WHEN REACHED BY PHONE, American Analog Set singer/guitarist Andrew Kenny is uncharacteristically imprecise when asked for his coordinates. "Somewhere between Liverpool and Leeds" is the


Before and After Science

The American Analog Set apply themselves to microcosmic rock. Just don't tell the dean.

WHEN REACHED BY PHONE, American Analog Set singer/guitarist Andrew Kenny is uncharacteristically imprecise when asked for his coordinates. "Somewhere between Liverpool and Leeds" is the best he can figure. A graduate student in a rigorous molecular biology program at New York's Columbia University, Kenny just might be fudging his location on purpose: Touring with a rock band isn't a summer activity that's encouraged by his white-coated superiors. "At Columbia, if they find out you have other creative interests, they ask you to leave the program," says Kenny. "So I'm kind of playing hooky right now. I'd have to make the cover of Time before they would know I was doing anything outside of school. Right now, I'm supposedly on some kind of leave of absence doing research in Texas."

Some things are worth getting expelled for. Even before Kenny saw the inside of a lab, the American Analog Set specialized in microcosmic rock based on three scientific-enough principles: repetition, precision, and control. The band formed in Dallas in 1995 as a modest aggregation of friendsthe current lineup includes Mark Smith on drums, Lee Gillespie on bass, Shawn O'Keefe on vibes/percussion, and Craig McCaffrey on keyboards and defined its intimate intent with the title of its 1997 album, From Our Living Room to Yours. Emboldened by lo-fi pop (the stilled psychedelia of Galaxie 500, the quietude of Low) and '70s Krautrock (the lulling, locked rhythms of Can, Neu!, et al.), the group attracted college-radio devotees looking for a subdued fix but struggled to find its own niche.

"We kind of get lost," says Kenny. "We're a small band, and we're used to it. I think I'll let our longevity speak for us a little bit, but we've always been lumped because we don't try to be distinctly different from other bands. We were 'space rock,' and then [we were compared to] Spiritualized and Stereolab, and then when they were less popular, it was Belle & Sebastian. I don't know who we are [compared to] now. It seems like we're writing the same songs we always have."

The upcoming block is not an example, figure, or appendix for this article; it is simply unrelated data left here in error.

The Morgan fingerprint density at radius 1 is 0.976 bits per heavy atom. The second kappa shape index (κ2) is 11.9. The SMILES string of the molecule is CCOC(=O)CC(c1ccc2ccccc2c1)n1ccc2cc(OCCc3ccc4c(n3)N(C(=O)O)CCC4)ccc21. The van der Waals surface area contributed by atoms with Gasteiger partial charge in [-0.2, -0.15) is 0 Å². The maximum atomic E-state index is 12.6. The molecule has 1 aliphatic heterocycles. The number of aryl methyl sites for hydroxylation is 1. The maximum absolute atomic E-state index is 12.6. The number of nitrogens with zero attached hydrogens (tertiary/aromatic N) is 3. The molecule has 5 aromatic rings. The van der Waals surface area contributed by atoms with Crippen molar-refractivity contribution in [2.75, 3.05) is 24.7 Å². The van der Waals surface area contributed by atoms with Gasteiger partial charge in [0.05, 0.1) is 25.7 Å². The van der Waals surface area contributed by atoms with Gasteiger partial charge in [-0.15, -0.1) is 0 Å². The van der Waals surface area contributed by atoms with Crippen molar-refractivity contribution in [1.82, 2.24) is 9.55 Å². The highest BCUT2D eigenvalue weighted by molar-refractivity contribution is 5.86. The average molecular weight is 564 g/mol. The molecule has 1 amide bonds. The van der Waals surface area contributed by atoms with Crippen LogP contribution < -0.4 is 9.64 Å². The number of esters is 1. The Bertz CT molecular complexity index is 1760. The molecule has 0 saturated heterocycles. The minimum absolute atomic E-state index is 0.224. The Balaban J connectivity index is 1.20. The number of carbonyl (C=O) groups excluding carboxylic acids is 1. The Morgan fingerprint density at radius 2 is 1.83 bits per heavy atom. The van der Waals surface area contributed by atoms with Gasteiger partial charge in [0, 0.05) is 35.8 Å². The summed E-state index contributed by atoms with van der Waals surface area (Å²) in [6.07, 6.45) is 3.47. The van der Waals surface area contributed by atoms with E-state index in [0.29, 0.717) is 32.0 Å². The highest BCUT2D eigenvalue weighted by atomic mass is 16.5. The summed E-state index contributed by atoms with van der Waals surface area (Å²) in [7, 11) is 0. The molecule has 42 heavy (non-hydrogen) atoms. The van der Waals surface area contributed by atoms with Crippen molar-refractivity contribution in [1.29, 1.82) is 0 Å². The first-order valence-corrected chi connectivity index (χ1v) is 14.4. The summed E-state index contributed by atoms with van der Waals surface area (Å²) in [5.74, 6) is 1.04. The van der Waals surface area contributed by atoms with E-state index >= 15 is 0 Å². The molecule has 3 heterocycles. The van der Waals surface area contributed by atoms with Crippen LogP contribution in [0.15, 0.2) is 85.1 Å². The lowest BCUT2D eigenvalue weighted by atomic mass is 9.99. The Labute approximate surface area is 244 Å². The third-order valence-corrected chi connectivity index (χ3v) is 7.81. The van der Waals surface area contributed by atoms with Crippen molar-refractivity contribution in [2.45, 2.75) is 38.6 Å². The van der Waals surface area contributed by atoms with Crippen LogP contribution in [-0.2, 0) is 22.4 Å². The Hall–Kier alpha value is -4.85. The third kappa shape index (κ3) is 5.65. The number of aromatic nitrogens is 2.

DON'T BE FOOLED, howeverthings have changed; 2001 saw the release of the catchier, more concise Know by Heart, which Kenny says was an exercise in finding out "what a pop American Analog Set record would sound like." The new Promise of Love (Tiger Style), the group's fifth album, strikes a concise balance between Know by Heart's lovelorn pop songcraft and the extended, Stereolab-like grooves of the earlier records. "Come Home Baby Julie, Come Home" sounds like a mellower version of Smashing Pumpkins' "1979," while album opener "Continuous Hit Music" features a Yo La Tengo-ish pulse, bent Farfisa notes, and a cryptic lyrical slam at radio.

"That came out of a conversation with a friend of mine, about how we were kind of bummed around '88 or '89," says Kenny. "It was about the time our favorite bands were still making records but it was still underground. It was just kind of gross all of a sudden that the same people who stuffed us inside our lockers in high school were getting nose piercings and tattoos and growing long hair. It took the one thing that was important to us and made it a fad."

Perhaps the most current challenge for the American Analog Set is how Kennywho three months ago moved to Brooklyn, leaving the rest of the band's members in Texaswill reconcile school and rock. He admits a practical decision is imminent, but in the present maintains a balance of left- and right-brain commitments.

"As far as the creativity and the repetition involved, they're pretty similar to me. You can't 'see' genetics, or you can't 'see' molecular biology, so you have to think about it in terms of a model in your head. When I think about genetics, I typically think of things as giant reels of tape. When I think about rearranging and splicing genes, it's just like splicing tape. . . . I'm definitely a better scientist than I am a songwriter, but I'm not especially good at either."

When it's argued that he's not exactly a songwriting slouch, Kenny is modest. "Well, I'm sure you had a good conversation with my mom," he says. "She thinks I'm a good scientist, too, but she's never been in a lab with me."


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